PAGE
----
Take the 2-minute tour ×
Mathematics Stack Exchange is a question and answer site for people studying math at any level and professionals in related fields. It's 100% free, no registration required.

I'm tutoring a math student and I'm having trouble with this question

Q : A sub-committee of 7 members must be formed from 15 students. There are 9 male students and 6 female students. What is the probability that there are EXACTLY 3 females on the sub committee.

A : The official answer is : 56/143

But according to my calculations :

(6C3 + 9C4) / 15C7 = (20 + 126) / 6435 = 146/6435

I'm not sure where I'm going wrong?

Please help?

share|improve this question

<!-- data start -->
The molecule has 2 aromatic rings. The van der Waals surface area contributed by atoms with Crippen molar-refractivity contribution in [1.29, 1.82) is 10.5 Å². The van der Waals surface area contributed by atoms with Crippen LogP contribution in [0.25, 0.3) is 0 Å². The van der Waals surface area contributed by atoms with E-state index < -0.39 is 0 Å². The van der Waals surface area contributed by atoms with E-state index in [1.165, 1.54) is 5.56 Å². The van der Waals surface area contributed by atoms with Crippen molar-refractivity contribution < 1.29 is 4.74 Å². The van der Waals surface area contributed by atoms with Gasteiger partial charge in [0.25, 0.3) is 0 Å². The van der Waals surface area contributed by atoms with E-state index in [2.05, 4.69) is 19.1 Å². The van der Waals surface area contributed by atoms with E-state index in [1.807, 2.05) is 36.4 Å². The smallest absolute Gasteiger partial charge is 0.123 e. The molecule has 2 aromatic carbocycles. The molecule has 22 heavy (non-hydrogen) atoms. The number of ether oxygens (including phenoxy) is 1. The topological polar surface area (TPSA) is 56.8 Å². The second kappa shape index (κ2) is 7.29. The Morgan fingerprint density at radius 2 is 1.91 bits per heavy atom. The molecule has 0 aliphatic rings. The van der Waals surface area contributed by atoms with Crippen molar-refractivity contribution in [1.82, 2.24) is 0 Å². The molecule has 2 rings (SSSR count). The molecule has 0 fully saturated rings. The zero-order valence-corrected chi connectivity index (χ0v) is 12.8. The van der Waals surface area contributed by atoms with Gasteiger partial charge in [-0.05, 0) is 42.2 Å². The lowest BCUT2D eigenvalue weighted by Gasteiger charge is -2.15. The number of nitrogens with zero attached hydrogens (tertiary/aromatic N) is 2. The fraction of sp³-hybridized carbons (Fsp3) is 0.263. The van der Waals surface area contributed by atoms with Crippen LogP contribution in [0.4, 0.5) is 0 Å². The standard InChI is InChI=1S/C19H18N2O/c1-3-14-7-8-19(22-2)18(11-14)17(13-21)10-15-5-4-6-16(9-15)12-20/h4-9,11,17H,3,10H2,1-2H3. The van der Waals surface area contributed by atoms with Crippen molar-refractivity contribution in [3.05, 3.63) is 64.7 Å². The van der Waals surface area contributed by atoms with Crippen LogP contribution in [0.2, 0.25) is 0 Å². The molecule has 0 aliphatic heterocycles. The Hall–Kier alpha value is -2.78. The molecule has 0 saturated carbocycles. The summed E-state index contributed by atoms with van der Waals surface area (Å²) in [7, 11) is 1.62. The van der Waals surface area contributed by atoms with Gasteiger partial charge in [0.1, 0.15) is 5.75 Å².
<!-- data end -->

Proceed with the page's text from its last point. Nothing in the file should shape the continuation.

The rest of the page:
1 Answer 1

up vote 5 down vote accepted

Multiply instead of adding. How many ways are there to choose a committee of $3$ females and $4$ males?

The females can be chosen in $\binom{6}{3}$ ways. For every way of choosing the females, there are $\binom{9}{4}$ ways to choose the females.

It follows that there are $\binom{6}{3}\binom{9}{4}$ possible committees of the desired type.

Remark: In calculating the probability, we make the assumption that the $\binom{15}{7}$ possible committees are all equally likely. This assumption should probably have been made explicit in the statement of the problem. In real-world committee formation, it is quite common to pay some attention to female-male balance. Thus the "equally likely" assumption is real-world unreasonable.

share|improve this answer
    
Thank you so much, Mr Nicolas, this one was really bugging me because I knew I was using the right numbers. –  Andy Jan 3 '13 at 19:27
    
I could not have explained better. +1 –  mick Jan 3 '13 at 21:13

Your Answer

 
discard

By posting your answer, you agree to the privacy policy and terms of service.

Not the answer you're looking for? Browse other questions tagged or ask your own question.